U.S. Treasury Secretary Steven Mnuchin demurred when asked if he supports his predecessor’s decision to put Harriet Tubman on the $20 bill. “We have a lot more important issues to focus on,” he told CNBC last week.

Granted, Mnuchin is dealing with a possible showdown on raising the national debt ceiling and the Trump administration’s push for tax cuts. But in a nation that achieved greatness through the contributions of all, he is wrong if he thinks reneging on a pledge to put the first African-American woman on paper money is not important.

A massive grass-roots drive for a woman to be included on U.S. currency preceded last year’s announcement by then-Treasury Secretary Jacob Lew that Tubman, a one-time slave, leader of the Underground Railroad and Union hero of the Civil War, would replace President Andrew Jackson on the front of the $20 bill. Lew came up with a truly elegant way to provide for the addition of women and civil rights leaders on banknotes without dropping the presidents already depicted.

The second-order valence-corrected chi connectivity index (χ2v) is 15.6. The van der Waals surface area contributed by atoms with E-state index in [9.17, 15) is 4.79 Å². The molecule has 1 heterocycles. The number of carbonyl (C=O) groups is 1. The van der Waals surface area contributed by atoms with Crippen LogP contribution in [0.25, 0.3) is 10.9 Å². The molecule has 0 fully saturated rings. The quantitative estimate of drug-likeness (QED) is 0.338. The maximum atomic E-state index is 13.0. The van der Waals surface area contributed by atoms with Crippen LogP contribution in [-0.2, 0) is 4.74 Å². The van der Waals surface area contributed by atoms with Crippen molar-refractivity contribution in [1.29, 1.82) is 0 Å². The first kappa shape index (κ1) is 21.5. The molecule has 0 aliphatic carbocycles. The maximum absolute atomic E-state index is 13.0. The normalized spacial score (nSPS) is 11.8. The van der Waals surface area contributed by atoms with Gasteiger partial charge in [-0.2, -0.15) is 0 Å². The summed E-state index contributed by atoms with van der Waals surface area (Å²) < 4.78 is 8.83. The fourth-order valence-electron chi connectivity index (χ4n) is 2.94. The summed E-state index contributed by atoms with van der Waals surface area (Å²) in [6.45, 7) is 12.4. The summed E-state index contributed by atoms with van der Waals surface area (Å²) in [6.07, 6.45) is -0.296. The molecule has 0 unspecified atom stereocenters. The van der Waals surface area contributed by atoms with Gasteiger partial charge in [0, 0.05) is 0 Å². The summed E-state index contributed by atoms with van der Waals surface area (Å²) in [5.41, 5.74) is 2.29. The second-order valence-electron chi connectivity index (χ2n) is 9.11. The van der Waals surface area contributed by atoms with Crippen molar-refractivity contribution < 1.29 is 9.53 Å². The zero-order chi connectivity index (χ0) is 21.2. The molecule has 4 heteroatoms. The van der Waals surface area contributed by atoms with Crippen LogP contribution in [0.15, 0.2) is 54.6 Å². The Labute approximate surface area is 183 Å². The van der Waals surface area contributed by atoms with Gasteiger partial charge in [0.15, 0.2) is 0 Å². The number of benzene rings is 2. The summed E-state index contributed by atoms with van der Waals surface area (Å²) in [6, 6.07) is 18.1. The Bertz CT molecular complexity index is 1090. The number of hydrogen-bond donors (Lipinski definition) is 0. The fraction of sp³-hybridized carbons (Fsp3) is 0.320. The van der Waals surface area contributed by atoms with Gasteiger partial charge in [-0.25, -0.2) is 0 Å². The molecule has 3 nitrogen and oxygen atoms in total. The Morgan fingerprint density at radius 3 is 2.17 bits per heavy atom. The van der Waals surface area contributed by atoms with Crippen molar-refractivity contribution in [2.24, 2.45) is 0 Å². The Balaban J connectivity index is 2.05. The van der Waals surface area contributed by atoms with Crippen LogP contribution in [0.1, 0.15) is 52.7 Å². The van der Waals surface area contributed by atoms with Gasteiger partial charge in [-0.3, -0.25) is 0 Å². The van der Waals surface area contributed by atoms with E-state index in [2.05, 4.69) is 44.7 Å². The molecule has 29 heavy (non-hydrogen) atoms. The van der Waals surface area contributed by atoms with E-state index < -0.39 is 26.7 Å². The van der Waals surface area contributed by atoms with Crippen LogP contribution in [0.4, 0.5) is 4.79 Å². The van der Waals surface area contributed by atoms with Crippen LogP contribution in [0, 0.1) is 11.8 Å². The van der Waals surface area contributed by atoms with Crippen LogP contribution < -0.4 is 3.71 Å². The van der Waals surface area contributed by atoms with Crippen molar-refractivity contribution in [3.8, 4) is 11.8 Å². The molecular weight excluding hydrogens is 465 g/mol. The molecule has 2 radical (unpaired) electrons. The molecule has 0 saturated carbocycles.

Jackson’s image would be retained in a redesigned reverse side of the $20 bill, and Abraham Lincoln and Alexander Hamilton would remain on the front of the $5 and $10 bills, but the reverse of those notes would be redesigned to include depictions of such historic events as the Rev. Martin Luther King Jr.’s “I have a dream” speech at the Lincoln Memorial and a 1914 suffragette march at the Treasury building.

Lew knew that implementation of his scheme would rest with a new administration. But he dismissed concerns that the reform would be reversed. “I don’t think somebody’s going to probably want to do that,” he said.

But then no one would have thought it possible that the president of the United States would want to describe people at a neo-Nazi rally as “very fine people” or equate those protesting white supremacy with those promoting it. Harriet Tubman was a woman who distinguished herself during this country’s greatest trial. Putting her on the $20 bill is symbolically important – and so, too, would be denying her that rightful honor.

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